A Mansion Just Over the Hilltop?

Does John 14:2 teach that every individual child of God will have his own mansion in Heaven? Could it be that Jesus was referring to something even better than that?

Let not your heart be troubled: ye believe in God, believe also in me. In my Father’s house are many mansions: if it were not so, I would have told you. I go to prepare a place for you. And if I go and prepare a place for you, I will come again, and receive you unto myself; that where I am, there ye may be also (John 14:1-3).

The word translated as “mansions” simply means dwelling places, places to live (Thayer’s Greek Lexicon). This Greek word is only found one other time in the New Testament, and it is in the same chapter, translated as “abode:” “Jesus answered and said unto him, If a man love me, he will keep my words: and my Father will love him, and we will come unto him, and make our abode with him” (John 14:23). Obviously, in John 14:23 Jesus was not saying, “My Father and I will make our mansion with him.” The word “abode” simply means a place to dwell, and Christ dwells “in our hearts by faith,” which comes from the Word of God (Ephesians 3:17; Romans 10:17; cf. 1 John 4:15, 16).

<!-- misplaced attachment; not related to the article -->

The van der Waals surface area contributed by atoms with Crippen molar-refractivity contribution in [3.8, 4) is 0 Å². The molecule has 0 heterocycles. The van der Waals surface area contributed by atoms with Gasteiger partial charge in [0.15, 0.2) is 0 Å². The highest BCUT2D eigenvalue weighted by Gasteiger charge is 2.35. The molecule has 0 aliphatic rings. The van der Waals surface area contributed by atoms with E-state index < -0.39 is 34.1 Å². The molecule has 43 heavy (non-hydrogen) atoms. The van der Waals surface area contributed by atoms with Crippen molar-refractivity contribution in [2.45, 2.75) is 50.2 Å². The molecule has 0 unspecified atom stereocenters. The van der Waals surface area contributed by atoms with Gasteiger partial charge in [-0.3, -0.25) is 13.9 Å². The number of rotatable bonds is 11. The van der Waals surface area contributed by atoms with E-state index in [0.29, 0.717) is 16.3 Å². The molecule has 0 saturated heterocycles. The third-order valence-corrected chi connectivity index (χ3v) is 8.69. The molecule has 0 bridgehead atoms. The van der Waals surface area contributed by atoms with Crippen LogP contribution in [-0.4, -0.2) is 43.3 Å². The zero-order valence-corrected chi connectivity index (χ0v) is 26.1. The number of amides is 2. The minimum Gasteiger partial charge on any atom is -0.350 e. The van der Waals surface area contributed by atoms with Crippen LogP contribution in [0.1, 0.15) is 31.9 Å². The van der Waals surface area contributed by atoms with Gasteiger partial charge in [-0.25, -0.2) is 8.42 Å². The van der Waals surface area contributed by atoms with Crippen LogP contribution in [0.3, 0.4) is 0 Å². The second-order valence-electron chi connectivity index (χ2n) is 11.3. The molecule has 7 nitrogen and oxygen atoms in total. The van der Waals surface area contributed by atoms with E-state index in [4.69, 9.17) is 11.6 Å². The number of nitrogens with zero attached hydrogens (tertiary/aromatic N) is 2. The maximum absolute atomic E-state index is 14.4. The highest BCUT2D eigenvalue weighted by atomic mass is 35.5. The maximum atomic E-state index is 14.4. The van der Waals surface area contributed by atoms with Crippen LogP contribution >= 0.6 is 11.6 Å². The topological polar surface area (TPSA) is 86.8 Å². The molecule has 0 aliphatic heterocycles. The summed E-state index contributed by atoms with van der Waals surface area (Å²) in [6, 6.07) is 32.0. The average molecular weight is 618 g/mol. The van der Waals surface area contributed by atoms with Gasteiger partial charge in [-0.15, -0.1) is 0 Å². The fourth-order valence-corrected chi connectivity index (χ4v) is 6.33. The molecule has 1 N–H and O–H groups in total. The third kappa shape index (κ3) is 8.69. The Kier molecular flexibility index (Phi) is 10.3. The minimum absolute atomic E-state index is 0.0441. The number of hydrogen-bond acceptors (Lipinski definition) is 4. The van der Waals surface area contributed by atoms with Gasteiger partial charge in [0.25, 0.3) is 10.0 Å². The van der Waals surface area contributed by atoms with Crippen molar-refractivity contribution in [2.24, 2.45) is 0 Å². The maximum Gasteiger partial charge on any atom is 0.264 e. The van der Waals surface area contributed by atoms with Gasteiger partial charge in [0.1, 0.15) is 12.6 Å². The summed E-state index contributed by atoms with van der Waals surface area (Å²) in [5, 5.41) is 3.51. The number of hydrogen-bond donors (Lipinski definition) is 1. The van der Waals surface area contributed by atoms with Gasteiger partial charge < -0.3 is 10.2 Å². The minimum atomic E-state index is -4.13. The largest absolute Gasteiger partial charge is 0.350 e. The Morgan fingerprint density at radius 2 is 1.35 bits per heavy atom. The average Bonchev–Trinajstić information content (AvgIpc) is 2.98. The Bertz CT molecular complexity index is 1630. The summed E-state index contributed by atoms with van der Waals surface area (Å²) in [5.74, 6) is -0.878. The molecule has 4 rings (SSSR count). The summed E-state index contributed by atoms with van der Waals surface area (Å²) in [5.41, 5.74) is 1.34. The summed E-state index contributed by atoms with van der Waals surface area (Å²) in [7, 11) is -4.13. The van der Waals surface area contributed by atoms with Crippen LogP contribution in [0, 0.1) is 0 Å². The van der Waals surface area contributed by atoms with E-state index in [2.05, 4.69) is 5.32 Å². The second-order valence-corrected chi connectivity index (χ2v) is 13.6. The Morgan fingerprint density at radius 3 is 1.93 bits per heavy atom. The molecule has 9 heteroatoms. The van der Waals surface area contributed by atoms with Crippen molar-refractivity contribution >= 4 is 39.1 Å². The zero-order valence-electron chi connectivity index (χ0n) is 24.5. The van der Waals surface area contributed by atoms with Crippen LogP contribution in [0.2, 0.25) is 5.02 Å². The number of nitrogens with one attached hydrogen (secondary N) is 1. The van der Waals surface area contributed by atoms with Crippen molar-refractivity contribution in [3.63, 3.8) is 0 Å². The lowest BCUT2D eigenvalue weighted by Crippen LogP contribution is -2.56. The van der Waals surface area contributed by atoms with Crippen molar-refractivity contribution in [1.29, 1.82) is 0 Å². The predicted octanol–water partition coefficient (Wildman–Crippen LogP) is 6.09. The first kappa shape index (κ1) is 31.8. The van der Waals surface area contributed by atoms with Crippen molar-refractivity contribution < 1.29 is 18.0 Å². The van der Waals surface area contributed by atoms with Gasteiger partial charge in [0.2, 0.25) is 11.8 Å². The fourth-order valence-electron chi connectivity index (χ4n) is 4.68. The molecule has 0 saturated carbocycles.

There is only one house under consideration in John 14:2: “my Father’s house.” In our Father’s house are many places to live (like rooms in a house), and Jesus is preparing places for the faithful where the Father is now. The image is derived from those vast oriental palaces, in which there is an abode not only for the sovereign and the heir to the throne, but also for all the sons of the king, however numerous they may be (Godet, Vincent’s Word Studies).

Dear brother or sister in Christ, if you had a choice, would you choose to live by yourself in Heaven with your own mansion, or would you choose to live in your Father’s glorious Heavenly Palace with the rest of your spiritual family? To those motivated by love rather than materialism, Heaven will surely be more wonderful having our own places to live in the Father’s house as a family, rather than being separated from others in separate mansions.

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